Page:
I don't write much on this blog anymore; when I do it tends to be about impersonal matters. Israel, books, stuff. This post is very personal, but it's important enough for to put somewhere.
Earlier today I stumbled upon a Youtube link to Henryk Gorecki's Symphony nr. 3 (Symphony of Sorrowful Songs).
It is overpowering. Overwhelming.
While I think I've encountered parts of it in the past, this was the first time I ever listened to it. Now that I'm consciously aware of it, if it's ever played at a Jerusalem theater I won't go. Who could sit in a hall full of people and publicly listen to such a piece of music? The danger of losing emotional control in the presence of all those strangers would be too great.
So I did a spot of googling, and came upon this website. And on the website I found this picture:
That was half a century ago, but childhood rumours are generally more powerful and rooted than much of what we pick up later.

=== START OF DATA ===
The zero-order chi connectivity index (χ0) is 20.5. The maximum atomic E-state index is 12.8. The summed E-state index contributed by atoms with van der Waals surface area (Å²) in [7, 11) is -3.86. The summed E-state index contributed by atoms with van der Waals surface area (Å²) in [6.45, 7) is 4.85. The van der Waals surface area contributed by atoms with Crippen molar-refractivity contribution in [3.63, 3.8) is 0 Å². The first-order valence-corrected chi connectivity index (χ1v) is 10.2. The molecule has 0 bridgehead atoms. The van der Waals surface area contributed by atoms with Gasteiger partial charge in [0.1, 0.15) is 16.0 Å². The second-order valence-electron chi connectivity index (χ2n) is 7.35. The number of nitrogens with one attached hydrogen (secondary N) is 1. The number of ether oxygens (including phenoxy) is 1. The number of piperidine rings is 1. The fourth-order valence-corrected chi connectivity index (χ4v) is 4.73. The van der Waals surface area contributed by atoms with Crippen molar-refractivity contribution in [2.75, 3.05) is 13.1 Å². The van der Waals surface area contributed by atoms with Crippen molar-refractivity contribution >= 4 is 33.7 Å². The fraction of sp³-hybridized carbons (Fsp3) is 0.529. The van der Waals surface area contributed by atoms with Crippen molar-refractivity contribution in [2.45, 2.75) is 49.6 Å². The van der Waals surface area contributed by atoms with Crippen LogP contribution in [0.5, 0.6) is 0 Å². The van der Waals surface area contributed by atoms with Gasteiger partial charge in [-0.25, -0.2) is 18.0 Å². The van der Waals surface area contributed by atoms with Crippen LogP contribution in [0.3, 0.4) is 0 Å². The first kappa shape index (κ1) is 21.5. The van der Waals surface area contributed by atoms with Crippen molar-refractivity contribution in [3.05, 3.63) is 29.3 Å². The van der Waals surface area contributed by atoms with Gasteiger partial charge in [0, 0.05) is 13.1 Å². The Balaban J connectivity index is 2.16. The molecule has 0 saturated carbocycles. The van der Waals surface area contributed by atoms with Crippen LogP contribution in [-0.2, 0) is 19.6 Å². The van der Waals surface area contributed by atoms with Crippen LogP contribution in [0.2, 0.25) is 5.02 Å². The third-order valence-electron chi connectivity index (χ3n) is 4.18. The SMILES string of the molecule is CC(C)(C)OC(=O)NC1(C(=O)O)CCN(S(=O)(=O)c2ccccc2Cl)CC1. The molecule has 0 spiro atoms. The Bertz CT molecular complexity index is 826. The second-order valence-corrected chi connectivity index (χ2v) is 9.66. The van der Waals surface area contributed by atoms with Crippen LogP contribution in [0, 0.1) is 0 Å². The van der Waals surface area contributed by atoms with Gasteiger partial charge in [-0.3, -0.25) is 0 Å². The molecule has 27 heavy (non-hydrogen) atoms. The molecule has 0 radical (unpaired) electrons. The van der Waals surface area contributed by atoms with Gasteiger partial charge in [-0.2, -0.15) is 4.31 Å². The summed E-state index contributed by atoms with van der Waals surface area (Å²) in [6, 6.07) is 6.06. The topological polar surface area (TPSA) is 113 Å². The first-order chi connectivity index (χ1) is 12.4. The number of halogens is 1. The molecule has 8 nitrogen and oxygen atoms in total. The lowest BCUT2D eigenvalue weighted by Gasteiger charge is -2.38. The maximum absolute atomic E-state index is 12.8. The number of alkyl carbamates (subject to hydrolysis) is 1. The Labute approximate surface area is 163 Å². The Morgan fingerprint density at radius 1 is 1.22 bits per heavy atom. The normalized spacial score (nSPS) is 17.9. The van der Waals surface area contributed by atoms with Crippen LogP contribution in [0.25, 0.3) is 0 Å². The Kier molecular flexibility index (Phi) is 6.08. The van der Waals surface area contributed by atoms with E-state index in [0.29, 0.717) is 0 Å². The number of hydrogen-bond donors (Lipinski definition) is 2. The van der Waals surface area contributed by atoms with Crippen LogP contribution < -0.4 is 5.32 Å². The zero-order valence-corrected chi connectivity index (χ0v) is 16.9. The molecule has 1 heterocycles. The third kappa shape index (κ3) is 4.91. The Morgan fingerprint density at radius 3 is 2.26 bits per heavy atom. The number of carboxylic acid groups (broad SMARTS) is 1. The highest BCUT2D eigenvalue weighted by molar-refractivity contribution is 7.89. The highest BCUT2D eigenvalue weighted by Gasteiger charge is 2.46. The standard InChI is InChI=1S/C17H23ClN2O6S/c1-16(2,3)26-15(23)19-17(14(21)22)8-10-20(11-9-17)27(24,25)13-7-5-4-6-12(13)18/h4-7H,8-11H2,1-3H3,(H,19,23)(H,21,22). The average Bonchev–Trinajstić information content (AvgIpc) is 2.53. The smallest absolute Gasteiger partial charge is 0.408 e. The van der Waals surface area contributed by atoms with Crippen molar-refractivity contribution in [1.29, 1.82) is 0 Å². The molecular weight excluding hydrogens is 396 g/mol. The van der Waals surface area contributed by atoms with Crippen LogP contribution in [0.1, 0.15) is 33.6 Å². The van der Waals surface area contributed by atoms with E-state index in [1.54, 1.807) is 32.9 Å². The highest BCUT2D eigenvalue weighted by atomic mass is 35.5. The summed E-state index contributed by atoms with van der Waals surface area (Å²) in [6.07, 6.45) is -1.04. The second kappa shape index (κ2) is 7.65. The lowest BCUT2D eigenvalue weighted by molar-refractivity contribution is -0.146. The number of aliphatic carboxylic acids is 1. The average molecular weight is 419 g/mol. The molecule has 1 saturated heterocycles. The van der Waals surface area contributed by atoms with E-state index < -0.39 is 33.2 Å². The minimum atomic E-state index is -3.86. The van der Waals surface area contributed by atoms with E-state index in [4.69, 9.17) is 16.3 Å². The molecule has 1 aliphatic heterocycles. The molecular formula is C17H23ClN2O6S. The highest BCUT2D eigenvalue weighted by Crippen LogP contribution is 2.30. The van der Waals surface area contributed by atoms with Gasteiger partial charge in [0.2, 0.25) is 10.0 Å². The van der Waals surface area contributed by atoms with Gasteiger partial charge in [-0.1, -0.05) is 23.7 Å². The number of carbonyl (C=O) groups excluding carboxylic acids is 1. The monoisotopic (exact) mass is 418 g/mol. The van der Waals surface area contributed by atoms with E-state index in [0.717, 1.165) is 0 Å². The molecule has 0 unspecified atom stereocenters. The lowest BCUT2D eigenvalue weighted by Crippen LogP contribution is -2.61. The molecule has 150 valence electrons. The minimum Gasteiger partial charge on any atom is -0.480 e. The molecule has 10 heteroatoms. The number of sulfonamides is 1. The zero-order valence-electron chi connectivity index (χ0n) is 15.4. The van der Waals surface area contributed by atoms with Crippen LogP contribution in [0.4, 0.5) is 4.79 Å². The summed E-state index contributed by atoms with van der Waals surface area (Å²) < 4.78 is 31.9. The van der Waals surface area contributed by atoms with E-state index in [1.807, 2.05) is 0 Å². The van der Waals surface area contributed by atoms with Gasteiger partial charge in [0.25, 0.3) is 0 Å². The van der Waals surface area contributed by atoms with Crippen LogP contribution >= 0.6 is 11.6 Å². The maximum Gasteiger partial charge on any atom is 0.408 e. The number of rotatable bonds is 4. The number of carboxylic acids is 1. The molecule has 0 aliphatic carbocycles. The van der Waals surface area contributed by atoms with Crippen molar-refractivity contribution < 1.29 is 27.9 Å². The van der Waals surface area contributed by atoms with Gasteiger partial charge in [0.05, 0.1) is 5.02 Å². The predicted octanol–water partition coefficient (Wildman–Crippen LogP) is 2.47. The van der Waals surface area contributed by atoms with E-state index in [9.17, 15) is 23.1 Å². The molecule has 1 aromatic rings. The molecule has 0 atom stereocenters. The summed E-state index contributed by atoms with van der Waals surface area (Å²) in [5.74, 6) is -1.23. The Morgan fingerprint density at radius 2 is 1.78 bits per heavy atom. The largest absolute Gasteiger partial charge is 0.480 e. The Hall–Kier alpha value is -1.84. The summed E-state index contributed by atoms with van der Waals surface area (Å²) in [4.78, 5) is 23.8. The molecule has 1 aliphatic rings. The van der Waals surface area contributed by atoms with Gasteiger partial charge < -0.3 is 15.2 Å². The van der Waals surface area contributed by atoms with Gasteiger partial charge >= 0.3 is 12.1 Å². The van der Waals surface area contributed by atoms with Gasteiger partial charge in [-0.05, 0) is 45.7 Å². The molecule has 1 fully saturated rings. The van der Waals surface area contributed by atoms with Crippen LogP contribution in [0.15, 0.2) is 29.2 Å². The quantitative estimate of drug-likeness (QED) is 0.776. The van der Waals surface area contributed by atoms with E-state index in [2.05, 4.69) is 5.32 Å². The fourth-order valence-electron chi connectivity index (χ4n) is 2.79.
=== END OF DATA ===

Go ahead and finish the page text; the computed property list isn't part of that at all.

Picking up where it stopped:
Yet listening to that soul-arresting music, looking at the Pole sitting in his room full of Catholicism was profoundly comforting. There's a connection between his religion and his soul and his ability to create music that touches my soul. In a world awash in rampant soulless secularism, arrogant ignorance, rabid relativism and all-conquering vacuity, here's a man who sat under a wall of crucifixes and achieved transcendent beauty which touches eternity.
Update: It turns out that Gorecki explicitly tied his symphony to the Polish history of the 20th century in general, but also to Auschwitz in particular; and that the three sorrowful songs are between a mother and her son and daughter, perishing in the maelstrom. Here's a recording of the symphony interspersed with takes of Gorecki himself, wearing a heavy homey sweater.